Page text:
Opioids prescribed after outpatient surgery are going down, but still do not meet expert recommendations, a new study from Epic Health Research Network finds.
The researchers examined the median number of opioid tablets prescribed after outpatient surgical procedures between January 2017 and December 2020.
For four orthopedic procedures, the median number of tablets prescribed decreased by 50%, from 60 to 30 for ORIF of the ankle, arthroscopic rotator cuff repair, and arthroscopic ACL/PCL repair, and from 30 to 15 for arthroscopic partial meniscectomy.
Of the six non-orthopedic procedures, four now meet opioid recommendations—laparoscopic inguinal hernia repair, open umbilical hernia repair, thyroidectomy, and partial mastectomy. Laparoscopic cholecystectomy and open inguinal hernia repair are still above the maximum recommended prescription.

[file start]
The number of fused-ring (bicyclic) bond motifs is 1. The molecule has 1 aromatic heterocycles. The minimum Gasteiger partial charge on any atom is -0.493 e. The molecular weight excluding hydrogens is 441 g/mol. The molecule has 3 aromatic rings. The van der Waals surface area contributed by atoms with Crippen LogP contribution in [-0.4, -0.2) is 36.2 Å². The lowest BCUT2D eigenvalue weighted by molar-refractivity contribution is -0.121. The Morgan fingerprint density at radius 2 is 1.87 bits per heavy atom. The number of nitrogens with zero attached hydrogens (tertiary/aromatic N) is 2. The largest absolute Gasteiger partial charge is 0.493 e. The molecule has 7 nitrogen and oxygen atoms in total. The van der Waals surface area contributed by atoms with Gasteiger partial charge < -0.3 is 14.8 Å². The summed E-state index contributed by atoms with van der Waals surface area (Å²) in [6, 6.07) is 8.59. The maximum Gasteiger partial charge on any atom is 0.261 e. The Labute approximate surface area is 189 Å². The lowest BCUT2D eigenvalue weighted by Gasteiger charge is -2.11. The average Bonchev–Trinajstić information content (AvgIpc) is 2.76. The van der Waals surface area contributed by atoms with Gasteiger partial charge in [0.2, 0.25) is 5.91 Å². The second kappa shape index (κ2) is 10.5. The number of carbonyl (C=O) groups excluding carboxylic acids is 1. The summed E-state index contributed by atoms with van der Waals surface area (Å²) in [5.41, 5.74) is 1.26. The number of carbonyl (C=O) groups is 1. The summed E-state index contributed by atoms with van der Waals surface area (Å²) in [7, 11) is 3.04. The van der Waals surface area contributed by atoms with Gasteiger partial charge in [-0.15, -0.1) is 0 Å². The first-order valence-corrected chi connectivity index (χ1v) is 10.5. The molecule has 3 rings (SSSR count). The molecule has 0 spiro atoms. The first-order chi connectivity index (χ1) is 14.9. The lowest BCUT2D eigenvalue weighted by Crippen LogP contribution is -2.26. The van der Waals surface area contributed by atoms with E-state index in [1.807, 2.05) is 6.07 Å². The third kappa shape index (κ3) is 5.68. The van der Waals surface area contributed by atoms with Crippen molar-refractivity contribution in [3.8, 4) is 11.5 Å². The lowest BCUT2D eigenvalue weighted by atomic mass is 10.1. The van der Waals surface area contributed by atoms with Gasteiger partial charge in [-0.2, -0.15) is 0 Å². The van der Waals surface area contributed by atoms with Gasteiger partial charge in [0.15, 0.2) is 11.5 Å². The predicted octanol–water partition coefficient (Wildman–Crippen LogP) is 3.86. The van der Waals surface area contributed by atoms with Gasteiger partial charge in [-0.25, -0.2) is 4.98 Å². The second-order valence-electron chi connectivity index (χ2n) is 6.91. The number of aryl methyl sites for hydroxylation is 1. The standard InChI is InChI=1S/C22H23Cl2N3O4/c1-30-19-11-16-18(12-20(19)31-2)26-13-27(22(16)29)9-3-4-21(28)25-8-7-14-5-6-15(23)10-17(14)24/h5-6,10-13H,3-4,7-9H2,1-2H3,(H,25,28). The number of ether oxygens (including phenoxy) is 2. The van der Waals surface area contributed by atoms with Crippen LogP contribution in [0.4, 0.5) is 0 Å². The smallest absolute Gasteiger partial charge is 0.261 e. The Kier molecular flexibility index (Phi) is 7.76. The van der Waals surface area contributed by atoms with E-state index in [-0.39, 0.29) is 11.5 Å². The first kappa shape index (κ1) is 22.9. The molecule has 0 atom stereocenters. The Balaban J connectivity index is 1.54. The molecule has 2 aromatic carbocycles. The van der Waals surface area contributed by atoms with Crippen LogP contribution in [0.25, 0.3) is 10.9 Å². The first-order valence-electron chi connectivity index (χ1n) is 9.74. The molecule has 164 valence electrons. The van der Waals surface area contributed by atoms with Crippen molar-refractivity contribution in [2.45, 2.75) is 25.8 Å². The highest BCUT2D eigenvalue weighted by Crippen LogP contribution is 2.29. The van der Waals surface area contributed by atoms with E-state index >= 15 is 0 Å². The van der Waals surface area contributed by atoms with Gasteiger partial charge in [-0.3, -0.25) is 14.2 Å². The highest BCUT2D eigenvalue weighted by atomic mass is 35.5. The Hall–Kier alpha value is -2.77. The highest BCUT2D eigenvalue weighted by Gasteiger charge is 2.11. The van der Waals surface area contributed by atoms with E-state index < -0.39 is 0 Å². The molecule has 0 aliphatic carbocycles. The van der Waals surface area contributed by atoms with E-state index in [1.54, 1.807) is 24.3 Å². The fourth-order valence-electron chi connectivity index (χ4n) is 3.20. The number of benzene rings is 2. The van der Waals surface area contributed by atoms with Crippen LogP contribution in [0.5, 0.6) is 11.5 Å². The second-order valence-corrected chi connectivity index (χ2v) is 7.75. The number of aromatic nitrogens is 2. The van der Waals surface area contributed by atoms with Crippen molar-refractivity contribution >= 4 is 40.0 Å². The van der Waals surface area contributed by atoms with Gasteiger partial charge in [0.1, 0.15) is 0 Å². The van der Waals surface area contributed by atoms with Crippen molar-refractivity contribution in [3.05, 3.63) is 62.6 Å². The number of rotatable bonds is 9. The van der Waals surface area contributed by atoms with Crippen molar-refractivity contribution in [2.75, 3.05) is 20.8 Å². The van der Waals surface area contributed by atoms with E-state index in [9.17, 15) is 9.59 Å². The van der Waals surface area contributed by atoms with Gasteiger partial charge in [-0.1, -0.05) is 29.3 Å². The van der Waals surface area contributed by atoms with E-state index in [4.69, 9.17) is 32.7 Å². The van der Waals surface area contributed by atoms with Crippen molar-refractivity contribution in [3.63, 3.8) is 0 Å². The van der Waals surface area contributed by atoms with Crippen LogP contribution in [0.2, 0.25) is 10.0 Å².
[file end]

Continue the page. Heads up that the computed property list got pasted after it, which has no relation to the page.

Though, fewer opioid tablets are being prescribed across procedures, there is still room for improvement to align with recommendations for decreasing postoperative opioid prescriptions, the researchers say.
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